Pipeline Flow Behavior of Water-In-Oil Emulsions
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Water-in-oil (W/O) emulsions consist of water droplets dispersed in continuous oil phase. They are encountered at various stages of oil production. The oil produced from an oil-well usually carries a significant amount of water in the form of droplets. In enhanced oil recovery techniques involving the injection of polymer solution, the aqueous phase of the water-in-oil emulsions produced from the oil well consists of polymeric additive. A good understanding of the flow behavior of emulsions in pipelines is essential for the design and operation of oil production-gathering facilities and emulsion pipelines. A number of studies have been reported on simultaneous flow of oil and water in pipelines. However, the studies reported in the literature are mainly focused on either oil-water flow patterns and separated flows (annular and stratified flow of oil and water phases) or oil-in-water (O/W) emulsion flows. The pipeline flow of water-in-oil (W/O) emulsions has received less attention. Also, little work has been carried out on the effect of additives such as polymer. In this study, new experimental results are presented on the pipeline flow behavior of water-in-oil (W/O) emulsions, with and without the presence of polymeric additive in the aqueous phase. The emulsions were prepared from three different oils, namely EDM-244, EDM-Monarch, and Shell Pella of different viscosities (2.5 mPa.s for EDM-244, 6 mPa.s for EDM-Monarch, and 5.4 mPa.s for Shell Pella, at 25 0C). The water-in-oil emulsions prepared from EDM-244 and EDM-Monarch (without any polymeric additive in the dispersed aqueous phase) exhibited drag reduction behavior in turbulent flow. The turbulent friction factor data of the emulsions fell well below the standard Blasius equation for smooth pipes. The water-in-oil emulsions prepared from EDM-244 exhibited stronger drag reduction as compared with the EDM-Monarch emulsions. The Shell Pella emulsions (w/o type) did not exhibit any drag reduction in turbulent flow; the friction factor data followed the Blasius equation. The Shell Pella emulsions were more stable than the EDM-244 and EDM-Monarch emulsions. When left unstirred, the EDM-244 and EDM-Monarch emulsions quickly coalesced into separate oil and water phases whereas the Shell Pella emulsions took significantly longer time to separate into oil and water phases. The Shell Pella oil emulsions were also milkier than the EDM emulsions. The addition of polymer to the dispersed aqueous phase of water-in-oil emulsions had a significant effect on the turbulent drag reduction behavior. Emulsions were less drag reducing when polymer was present in the aqueous droplets. The effect of surfactant on the pipeline flow behavior of water/oil emulsions was also investigated. The surfactant-stabilized water-in-oil emulsions followed the single phase flow behavior. The presence of surfactant in the emulsions caused the dispersed droplets to become significantly smaller. It is believed that the droplets were smaller than the scale of turbulence when surfactant was present and consequently no drag reduction was observed.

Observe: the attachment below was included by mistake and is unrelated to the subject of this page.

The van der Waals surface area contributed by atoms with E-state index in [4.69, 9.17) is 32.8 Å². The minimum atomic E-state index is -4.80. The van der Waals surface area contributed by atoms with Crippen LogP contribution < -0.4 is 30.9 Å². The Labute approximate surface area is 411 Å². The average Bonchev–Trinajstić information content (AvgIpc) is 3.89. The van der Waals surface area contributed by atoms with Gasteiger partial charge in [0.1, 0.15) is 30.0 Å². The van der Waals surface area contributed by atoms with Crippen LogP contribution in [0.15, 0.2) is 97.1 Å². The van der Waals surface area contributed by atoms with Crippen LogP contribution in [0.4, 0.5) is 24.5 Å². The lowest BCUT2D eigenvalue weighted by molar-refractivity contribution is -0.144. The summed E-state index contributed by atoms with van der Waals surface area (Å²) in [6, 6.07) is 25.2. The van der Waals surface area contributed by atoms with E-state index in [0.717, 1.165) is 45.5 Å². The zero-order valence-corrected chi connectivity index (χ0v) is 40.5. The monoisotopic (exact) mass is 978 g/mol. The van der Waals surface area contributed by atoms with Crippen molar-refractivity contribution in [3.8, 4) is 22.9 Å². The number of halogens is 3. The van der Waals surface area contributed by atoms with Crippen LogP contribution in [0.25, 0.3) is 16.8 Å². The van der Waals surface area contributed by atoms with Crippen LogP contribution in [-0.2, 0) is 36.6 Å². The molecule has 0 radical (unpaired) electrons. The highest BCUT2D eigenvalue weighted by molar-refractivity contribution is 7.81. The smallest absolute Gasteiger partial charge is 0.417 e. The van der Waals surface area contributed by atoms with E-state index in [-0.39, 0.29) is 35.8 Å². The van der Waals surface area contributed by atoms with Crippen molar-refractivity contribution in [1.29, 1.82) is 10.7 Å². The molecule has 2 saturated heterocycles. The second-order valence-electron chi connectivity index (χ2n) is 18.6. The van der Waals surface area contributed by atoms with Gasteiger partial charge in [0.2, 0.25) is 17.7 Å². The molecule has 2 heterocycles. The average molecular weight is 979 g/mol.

Cite this version of the work
Ali Omer (2009). Pipeline Flow Behavior of Water-In-Oil Emulsions. UWSpace. http://hdl.handle.net/10012/4890